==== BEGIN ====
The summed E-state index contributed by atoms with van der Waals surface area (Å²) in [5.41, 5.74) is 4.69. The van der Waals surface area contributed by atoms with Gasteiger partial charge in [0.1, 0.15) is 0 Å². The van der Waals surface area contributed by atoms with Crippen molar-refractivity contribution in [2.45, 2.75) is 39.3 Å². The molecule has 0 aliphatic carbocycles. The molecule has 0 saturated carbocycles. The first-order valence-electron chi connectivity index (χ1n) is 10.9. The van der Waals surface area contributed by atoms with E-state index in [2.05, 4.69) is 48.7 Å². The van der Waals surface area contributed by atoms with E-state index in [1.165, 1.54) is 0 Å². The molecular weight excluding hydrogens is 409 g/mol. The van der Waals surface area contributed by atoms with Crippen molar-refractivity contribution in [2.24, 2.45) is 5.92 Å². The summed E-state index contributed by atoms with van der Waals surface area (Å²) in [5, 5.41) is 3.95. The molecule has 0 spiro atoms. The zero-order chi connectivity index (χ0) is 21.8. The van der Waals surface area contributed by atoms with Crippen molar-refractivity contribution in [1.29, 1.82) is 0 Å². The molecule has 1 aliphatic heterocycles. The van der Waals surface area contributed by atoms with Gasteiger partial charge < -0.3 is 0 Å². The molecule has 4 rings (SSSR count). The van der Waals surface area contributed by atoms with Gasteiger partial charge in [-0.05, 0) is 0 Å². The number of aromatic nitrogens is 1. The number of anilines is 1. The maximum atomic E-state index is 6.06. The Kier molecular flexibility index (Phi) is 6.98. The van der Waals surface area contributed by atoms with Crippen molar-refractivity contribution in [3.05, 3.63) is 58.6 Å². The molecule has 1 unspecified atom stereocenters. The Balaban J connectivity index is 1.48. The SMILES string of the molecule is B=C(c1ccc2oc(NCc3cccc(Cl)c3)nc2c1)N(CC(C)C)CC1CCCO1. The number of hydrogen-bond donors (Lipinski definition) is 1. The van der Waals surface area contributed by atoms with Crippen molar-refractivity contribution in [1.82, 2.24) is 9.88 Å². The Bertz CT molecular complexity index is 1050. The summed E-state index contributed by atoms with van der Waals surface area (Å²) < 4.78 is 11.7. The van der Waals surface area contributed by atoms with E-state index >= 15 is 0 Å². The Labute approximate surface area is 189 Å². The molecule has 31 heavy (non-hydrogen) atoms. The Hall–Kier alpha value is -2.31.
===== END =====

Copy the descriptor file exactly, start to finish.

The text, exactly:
The summed E-state index contributed by atoms with van der Waals surface area (Å²) in [5.41, 5.74) is 4.69. The van der Waals surface area contributed by atoms with Gasteiger partial charge in [0.1, 0.15) is 0 Å². The van der Waals surface area contributed by atoms with Crippen molar-refractivity contribution in [2.45, 2.75) is 39.3 Å². The molecule has 0 aliphatic carbocycles. The molecule has 0 saturated carbocycles. The first-order valence-electron chi connectivity index (χ1n) is 10.9. The van der Waals surface area contributed by atoms with E-state index in [2.05, 4.69) is 48.7 Å². The van der Waals surface area contributed by atoms with E-state index in [1.165, 1.54) is 0 Å². The molecular weight excluding hydrogens is 409 g/mol. The van der Waals surface area contributed by atoms with Crippen molar-refractivity contribution in [2.24, 2.45) is 5.92 Å². The summed E-state index contributed by atoms with van der Waals surface area (Å²) in [5, 5.41) is 3.95. The molecule has 0 spiro atoms. The zero-order chi connectivity index (χ0) is 21.8. The van der Waals surface area contributed by atoms with Crippen molar-refractivity contribution in [1.29, 1.82) is 0 Å². The molecule has 1 aliphatic heterocycles. The van der Waals surface area contributed by atoms with Gasteiger partial charge < -0.3 is 0 Å². The molecule has 4 rings (SSSR count). The van der Waals surface area contributed by atoms with Gasteiger partial charge in [-0.05, 0) is 0 Å². The number of aromatic nitrogens is 1. The number of anilines is 1. The maximum atomic E-state index is 6.06. The Kier molecular flexibility index (Phi) is 6.98. The van der Waals surface area contributed by atoms with Crippen molar-refractivity contribution in [3.05, 3.63) is 58.6 Å². The molecule has 1 unspecified atom stereocenters. The Balaban J connectivity index is 1.48. The SMILES string of the molecule is B=C(c1ccc2oc(NCc3cccc(Cl)c3)nc2c1)N(CC(C)C)CC1CCCO1. The number of hydrogen-bond donors (Lipinski definition) is 1. The van der Waals surface area contributed by atoms with Crippen molar-refractivity contribution in [1.82, 2.24) is 9.88 Å². The Bertz CT molecular complexity index is 1050. The summed E-state index contributed by atoms with van der Waals surface area (Å²) < 4.78 is 11.7. The van der Waals surface area contributed by atoms with E-state index >= 15 is 0 Å². The Labute approximate surface area is 189 Å². The molecule has 31 heavy (non-hydrogen) atoms. The Hall–Kier alpha value is -2.31.